Chuck Sparks said many around Cragford are upset. This is a road they would take to go down to the river. Sparks said he has fished there for 60 years, until he was intimidated by a bully from the hunting club. He said none of the hunters are locals.

Another man at the meeting said he too has traveled the road for 60 years and then all of a sudden, it's gated.

Roberts said he supports the residents but doesn't want to "start a war." At the end of the workshop meeting, it was said the gate would be removed and someone from the county would get in the touch with the hunting club.

During Monday's meeting, Landrum spoke again, stating that after the workshop meeting, Jones said the road was abandoned by the county maintenance. Regardless, the gate is still blocking access for him and others who own property off the road. He said the road once led to a ferry to Malone. The county road sign has been removed. He said that is the only access to his property because of creeks and rivers.

Landrum said now hunters will shoot across the roadway. Even though they are renting Twilley Lands property, he said other Twilley property is not gated and guarded the way this is. He said, "They will fight you if you go in."

Landrum said the county stopped maintaining it because the loggers used the road so much, they just kept it repaired themselves. He said the hunting club must be using his land for free because he cannot go down there to stop them.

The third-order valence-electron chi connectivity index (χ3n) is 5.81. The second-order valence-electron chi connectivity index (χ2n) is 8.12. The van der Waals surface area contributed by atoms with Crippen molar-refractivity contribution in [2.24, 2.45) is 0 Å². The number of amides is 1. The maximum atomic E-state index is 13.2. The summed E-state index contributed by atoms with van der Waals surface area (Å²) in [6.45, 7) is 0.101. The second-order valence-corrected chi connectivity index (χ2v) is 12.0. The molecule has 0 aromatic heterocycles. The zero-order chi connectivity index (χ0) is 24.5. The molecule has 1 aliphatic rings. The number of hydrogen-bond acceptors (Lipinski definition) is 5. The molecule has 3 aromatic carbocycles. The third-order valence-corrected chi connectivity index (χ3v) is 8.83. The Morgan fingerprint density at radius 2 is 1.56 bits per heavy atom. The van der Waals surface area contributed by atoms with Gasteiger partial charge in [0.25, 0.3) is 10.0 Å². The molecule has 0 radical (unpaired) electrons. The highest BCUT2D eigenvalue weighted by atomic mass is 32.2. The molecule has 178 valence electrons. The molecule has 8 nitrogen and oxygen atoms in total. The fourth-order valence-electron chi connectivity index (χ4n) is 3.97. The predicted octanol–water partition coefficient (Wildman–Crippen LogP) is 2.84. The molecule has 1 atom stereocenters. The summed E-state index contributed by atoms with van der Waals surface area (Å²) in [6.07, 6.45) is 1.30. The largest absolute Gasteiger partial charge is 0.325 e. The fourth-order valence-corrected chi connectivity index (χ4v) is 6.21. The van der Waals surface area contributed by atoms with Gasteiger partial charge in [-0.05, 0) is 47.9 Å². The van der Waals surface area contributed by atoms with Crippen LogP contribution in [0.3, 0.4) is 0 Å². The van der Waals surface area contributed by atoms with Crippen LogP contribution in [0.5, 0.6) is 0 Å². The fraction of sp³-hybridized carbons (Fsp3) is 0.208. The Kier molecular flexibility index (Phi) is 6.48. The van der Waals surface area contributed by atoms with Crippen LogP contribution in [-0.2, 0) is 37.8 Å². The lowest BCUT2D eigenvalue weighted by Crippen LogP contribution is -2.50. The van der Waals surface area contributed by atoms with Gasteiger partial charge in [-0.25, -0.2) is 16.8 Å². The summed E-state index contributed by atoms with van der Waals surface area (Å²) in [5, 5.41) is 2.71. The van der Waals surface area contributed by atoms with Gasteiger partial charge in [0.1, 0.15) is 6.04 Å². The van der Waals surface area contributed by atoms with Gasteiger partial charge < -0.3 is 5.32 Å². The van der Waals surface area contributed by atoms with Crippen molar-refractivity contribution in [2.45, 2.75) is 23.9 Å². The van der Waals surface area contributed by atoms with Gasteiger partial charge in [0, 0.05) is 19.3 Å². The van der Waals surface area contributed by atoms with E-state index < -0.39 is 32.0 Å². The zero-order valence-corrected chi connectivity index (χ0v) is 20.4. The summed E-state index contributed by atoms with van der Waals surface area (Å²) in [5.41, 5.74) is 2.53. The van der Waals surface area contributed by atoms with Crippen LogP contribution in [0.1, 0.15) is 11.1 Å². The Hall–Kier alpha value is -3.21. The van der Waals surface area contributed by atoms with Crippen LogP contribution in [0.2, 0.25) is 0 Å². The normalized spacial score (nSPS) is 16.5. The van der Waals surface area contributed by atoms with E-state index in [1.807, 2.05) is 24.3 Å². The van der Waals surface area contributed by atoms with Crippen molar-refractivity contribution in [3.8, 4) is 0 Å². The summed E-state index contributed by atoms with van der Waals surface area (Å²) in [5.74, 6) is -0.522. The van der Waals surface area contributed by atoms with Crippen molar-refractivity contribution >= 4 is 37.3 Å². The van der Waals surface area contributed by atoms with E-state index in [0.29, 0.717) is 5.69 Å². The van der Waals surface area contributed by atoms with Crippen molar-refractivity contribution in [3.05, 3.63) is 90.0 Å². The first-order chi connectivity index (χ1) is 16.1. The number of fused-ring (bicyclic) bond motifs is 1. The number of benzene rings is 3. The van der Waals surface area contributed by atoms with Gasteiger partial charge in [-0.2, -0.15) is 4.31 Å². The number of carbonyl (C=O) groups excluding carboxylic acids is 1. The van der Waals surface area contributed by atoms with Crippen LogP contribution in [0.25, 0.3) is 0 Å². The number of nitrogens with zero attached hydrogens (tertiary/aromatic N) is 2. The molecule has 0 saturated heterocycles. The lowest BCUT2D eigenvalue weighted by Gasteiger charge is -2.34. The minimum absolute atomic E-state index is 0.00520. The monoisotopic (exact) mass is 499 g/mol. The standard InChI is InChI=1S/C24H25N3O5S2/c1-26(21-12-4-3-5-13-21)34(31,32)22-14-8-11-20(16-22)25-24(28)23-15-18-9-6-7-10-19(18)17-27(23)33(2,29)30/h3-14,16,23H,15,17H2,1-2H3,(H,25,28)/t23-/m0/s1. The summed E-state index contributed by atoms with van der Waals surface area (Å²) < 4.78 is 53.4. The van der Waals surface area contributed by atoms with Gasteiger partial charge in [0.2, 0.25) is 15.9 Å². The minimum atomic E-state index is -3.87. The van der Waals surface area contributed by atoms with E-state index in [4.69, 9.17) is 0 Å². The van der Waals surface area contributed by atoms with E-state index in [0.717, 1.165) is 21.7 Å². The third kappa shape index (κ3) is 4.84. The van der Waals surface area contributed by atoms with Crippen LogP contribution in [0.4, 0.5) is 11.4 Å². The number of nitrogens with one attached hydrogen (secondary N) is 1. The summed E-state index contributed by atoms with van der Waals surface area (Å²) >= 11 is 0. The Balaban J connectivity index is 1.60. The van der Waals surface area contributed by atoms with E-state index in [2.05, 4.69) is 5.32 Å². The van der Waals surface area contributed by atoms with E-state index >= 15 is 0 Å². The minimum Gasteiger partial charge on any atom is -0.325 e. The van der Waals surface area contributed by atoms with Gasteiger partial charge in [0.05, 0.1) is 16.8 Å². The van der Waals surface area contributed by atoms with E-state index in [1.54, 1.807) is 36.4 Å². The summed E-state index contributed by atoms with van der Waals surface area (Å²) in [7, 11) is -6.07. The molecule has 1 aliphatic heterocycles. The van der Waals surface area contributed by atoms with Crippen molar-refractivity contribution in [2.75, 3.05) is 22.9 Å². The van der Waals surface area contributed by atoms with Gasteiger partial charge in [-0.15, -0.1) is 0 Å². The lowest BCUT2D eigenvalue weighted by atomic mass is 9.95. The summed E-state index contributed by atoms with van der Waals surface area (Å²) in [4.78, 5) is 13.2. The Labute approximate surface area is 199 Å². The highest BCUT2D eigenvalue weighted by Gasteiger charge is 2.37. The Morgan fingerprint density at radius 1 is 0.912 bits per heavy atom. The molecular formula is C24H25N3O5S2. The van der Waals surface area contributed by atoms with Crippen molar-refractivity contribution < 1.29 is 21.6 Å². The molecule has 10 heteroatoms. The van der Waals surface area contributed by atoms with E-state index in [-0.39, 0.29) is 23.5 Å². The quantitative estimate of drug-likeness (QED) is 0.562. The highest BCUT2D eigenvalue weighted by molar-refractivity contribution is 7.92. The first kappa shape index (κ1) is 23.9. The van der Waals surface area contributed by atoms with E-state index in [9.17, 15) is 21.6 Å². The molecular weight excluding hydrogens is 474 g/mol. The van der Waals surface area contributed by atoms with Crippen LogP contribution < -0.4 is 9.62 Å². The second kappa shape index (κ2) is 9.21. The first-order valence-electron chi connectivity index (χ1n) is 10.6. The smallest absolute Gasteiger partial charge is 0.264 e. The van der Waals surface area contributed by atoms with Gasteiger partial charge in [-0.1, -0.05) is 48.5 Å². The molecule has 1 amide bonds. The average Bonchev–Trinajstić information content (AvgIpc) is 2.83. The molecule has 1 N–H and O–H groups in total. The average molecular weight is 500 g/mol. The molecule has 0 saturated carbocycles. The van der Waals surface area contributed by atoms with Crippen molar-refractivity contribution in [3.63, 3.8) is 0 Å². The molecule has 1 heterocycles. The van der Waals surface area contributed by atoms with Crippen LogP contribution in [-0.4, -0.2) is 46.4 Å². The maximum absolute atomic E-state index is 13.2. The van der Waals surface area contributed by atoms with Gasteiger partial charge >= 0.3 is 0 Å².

Lovvorn said even if it is abandoned, access should not be blocked. However, Lovvorn noted the county's regular attorney is also the attorney for Twilley Lands.

Farr asked if it is in the old minutes about the timber company taking over the road's maintenance.

Roberts said the commission doesn't know what its rights are in this situation. They will ask a different attorney. He said, "I don't want anyone being shot."

Basil Snyder of County Road 458 near Providence addressed the commission during the workshop meeting. He said that although his road has 15 residents, it doesn't get the degree of maintenance that neighboring and less populated roads do.

During Monday's meeting, it was agreed that the foremen of two districts would discuss it and decide the best approach since this road is right on the district line.

After two landowners spoke up in the public hearing on Thursday and the engineer and Allen visited the road, it was decided to close only a portion of County Road 641 near Potash, so as not to affect some houses and school bus access. It will be closed about one-third of a mile from County Road 65.

Work on County Road 92 starts this week.


Sheriff David Cofield said on Thursday there were 99 inmates in the county jail. He has been in touch with Roanoke Police Chief Adam Melton about housing female inmates in Roanoke if need be.

The commission will begin the process of selling timber off of the property where the new jail will be built. It will take two years to build the new jail.

Other business

Roberts told of his trip to the Birmingham Museum of Art for a program about Rock Mills pottery. "It was an eye opener for me because I am from the northern part of the county," he said. "They had some unique pieces."

The back-to-school sales tax holiday will be the last weekend in July.

The county will get a $14,000 refund from its liability insurance for staying safe.

Lovvorn noted the passing of John Robert Dudley, who was always a responsible logger.